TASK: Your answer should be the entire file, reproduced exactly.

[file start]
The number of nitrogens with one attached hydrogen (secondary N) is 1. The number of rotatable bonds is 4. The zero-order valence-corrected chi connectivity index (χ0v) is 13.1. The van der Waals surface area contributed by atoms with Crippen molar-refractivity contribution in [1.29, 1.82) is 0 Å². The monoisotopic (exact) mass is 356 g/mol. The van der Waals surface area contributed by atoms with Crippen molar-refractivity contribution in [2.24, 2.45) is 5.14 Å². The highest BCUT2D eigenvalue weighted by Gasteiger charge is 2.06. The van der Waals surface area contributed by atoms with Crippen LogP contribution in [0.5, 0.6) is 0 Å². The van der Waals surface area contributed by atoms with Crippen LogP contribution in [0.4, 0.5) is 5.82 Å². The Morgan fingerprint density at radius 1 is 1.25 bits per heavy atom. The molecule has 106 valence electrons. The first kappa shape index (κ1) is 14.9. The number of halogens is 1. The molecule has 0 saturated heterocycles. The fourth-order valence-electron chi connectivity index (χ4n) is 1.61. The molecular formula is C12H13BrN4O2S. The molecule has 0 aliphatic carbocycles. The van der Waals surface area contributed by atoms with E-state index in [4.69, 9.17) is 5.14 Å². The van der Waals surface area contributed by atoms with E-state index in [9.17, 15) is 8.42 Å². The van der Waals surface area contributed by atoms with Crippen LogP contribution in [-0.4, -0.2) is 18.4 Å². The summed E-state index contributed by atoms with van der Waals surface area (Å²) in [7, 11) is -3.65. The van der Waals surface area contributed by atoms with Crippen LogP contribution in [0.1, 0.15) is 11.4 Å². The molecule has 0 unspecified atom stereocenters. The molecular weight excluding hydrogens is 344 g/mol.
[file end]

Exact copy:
The number of nitrogens with one attached hydrogen (secondary N) is 1. The number of rotatable bonds is 4. The zero-order valence-corrected chi connectivity index (χ0v) is 13.1. The van der Waals surface area contributed by atoms with Crippen molar-refractivity contribution in [1.29, 1.82) is 0 Å². The monoisotopic (exact) mass is 356 g/mol. The van der Waals surface area contributed by atoms with Crippen molar-refractivity contribution in [2.24, 2.45) is 5.14 Å². The highest BCUT2D eigenvalue weighted by Gasteiger charge is 2.06. The van der Waals surface area contributed by atoms with Crippen LogP contribution in [0.5, 0.6) is 0 Å². The van der Waals surface area contributed by atoms with Crippen LogP contribution in [0.4, 0.5) is 5.82 Å². The Morgan fingerprint density at radius 1 is 1.25 bits per heavy atom. The molecule has 106 valence electrons. The first kappa shape index (κ1) is 14.9. The number of halogens is 1. The molecule has 0 saturated heterocycles. The fourth-order valence-electron chi connectivity index (χ4n) is 1.61. The molecular formula is C12H13BrN4O2S. The molecule has 0 aliphatic carbocycles. The van der Waals surface area contributed by atoms with E-state index in [4.69, 9.17) is 5.14 Å². The van der Waals surface area contributed by atoms with E-state index in [9.17, 15) is 8.42 Å². The van der Waals surface area contributed by atoms with Crippen LogP contribution in [-0.4, -0.2) is 18.4 Å². The summed E-state index contributed by atoms with van der Waals surface area (Å²) in [7, 11) is -3.65. The van der Waals surface area contributed by atoms with Crippen LogP contribution in [0.1, 0.15) is 11.4 Å². The molecule has 0 unspecified atom stereocenters. The molecular weight excluding hydrogens is 344 g/mol.